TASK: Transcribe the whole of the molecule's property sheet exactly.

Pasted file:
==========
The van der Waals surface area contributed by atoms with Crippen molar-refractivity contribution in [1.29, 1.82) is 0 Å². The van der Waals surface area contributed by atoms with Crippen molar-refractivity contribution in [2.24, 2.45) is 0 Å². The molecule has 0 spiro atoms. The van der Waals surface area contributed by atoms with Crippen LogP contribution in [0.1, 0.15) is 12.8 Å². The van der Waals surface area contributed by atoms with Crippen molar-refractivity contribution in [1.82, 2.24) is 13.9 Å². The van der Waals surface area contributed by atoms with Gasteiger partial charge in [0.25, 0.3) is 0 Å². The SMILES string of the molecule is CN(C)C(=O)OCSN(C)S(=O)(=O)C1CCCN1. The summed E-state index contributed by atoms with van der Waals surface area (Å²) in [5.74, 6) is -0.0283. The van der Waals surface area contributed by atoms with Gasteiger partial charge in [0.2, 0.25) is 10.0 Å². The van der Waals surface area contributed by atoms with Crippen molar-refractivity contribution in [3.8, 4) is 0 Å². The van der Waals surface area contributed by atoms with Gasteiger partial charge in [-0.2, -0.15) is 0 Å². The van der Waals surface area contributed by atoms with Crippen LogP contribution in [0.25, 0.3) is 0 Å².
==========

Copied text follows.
The van der Waals surface area contributed by atoms with Crippen molar-refractivity contribution in [1.29, 1.82) is 0 Å². The van der Waals surface area contributed by atoms with Crippen molar-refractivity contribution in [2.24, 2.45) is 0 Å². The molecule has 0 spiro atoms. The van der Waals surface area contributed by atoms with Crippen LogP contribution in [0.1, 0.15) is 12.8 Å². The van der Waals surface area contributed by atoms with Crippen molar-refractivity contribution in [1.82, 2.24) is 13.9 Å². The van der Waals surface area contributed by atoms with Gasteiger partial charge in [0.25, 0.3) is 0 Å². The SMILES string of the molecule is CN(C)C(=O)OCSN(C)S(=O)(=O)C1CCCN1. The summed E-state index contributed by atoms with van der Waals surface area (Å²) in [5.74, 6) is -0.0283. The van der Waals surface area contributed by atoms with Gasteiger partial charge in [0.2, 0.25) is 10.0 Å². The van der Waals surface area contributed by atoms with Crippen molar-refractivity contribution in [3.8, 4) is 0 Å². The van der Waals surface area contributed by atoms with Gasteiger partial charge in [-0.2, -0.15) is 0 Å². The van der Waals surface area contributed by atoms with Crippen LogP contribution in [0.25, 0.3) is 0 Å².